These days it's become easier for charter activities to obtain the necessary approvals needed to operate to and within Europe, in part thanks to EASA's recent third country operator (TCO) mandate. It can take 2 months or so to obtain a TCO certificate, but once you have it you're able to set up charters with minimum fuss and lead time. Previously, if you wanted to fly a charter to France or Germany, for example, you'd need to go through rigorous qualification procedures requiring all sorts of documentation and the same 2-month lead time. Today, once you have your TCO, you may operate fairly spontaneous charters to all EU destinations.

With a TCO you still need to request landing rights for each individual landing but this is normally a 3-day process, with landing approval often possible within 24 hours.
ISPs recommend planning ahead and getting your TCO if you have any possibility of doing a charter to Europe over the next year or so. "There's no cost associated with applying for a TCO and if you don't have one you won't be able to do a short notice charter to Europe," says Kang. "The only cost is in obtaining landing permission for every individual country prior to a flight, and each country has its own procedures and fee schedule for this."

Cabotage (follow-on flight after 1st landing)

Cabotage is still a concern in the EU, but there seems to be less confusion these days among operators on what is and is not cabotage. Note that there are 2 types of potential cabotage: (1) transporting EU nationals internationally within Europe and (2) transporting EU or local nationals within the same country. Generally, there are more cabotage considerations and risks to be mindful of when moving local nationals within national borders.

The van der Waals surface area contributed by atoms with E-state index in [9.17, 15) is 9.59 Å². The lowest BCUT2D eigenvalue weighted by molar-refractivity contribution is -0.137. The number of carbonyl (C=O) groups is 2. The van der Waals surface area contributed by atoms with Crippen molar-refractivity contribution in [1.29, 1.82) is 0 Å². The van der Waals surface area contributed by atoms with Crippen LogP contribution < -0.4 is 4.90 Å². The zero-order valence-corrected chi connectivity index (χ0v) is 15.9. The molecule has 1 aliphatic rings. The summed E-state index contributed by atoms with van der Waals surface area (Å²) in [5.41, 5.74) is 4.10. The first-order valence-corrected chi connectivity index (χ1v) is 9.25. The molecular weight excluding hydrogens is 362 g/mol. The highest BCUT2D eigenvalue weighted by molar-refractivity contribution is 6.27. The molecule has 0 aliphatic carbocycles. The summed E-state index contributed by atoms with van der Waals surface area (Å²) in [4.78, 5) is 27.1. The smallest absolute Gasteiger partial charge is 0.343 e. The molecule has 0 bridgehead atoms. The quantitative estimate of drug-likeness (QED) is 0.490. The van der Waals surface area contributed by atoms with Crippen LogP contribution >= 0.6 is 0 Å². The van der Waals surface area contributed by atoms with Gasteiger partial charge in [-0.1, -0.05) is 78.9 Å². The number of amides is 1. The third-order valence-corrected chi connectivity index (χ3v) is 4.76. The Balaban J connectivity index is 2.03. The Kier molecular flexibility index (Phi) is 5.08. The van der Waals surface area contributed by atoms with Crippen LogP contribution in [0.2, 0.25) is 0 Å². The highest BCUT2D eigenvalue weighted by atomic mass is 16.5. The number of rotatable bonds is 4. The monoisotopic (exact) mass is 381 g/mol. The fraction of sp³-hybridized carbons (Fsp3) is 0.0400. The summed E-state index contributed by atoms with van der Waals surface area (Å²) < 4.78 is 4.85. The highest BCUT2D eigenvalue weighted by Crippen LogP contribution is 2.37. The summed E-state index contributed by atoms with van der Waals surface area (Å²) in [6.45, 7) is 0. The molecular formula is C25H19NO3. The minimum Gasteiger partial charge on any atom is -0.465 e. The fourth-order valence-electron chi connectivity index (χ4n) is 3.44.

"The EU is trying to cut back on the 'grey charter market' and each country has a slightly different interpretation of cabotage and how they apply the rules," says Jeppesen ITP Account Specialist Jason Cornillez. "This is something you absolutely need to explore and understand if you plan on moving local nationals within country."

In the case of charter, you will not get landing permission if you submit a schedule considered as cabotage. And for private operations it's always best to confirm any possible cabotage issues with your ISP and/or local handlers prior to day of operation.

Parking options

Overnight and extended parking at major centers in Europe can be challenging at times. Some locations, such as London and Rome, have multiple airport options available. Others, Paris for example, really have only 1 airport serving GA. When multiple airports are available, it's best to consider all options rather than just going to the location you're most familiar with.

"LTN (Luton, London, UK) is always popular but they've been trying to reclaim as much land as they can for commercial traffic and it may cost you $15,000 to park a GV for a week," says Jeppesen Global Supervisor Vendor Relations Mark O'Carroll. "But parking costs are often dramatically less expensive at other London airports."

Where you choose to land in the London area will involve trade-offs between cost, access issues and curfew considerations. "FAB (Farnborough, UK) and BQH (London Biggin Hill, UK) can be a lot cheaper than LTN, and they're less congested. Curfews, however, need to be considered. FAB operates Monday through Friday 0700–2200 and weekends 0800–2200 local with no airport overtime available. BQH operates Monday through Friday 0630–2100 and weekends 0900–2000 and it may be possible to obtain airport overtime, but just 1 hour before or after curfew and only with prior arrangement," says Wilson.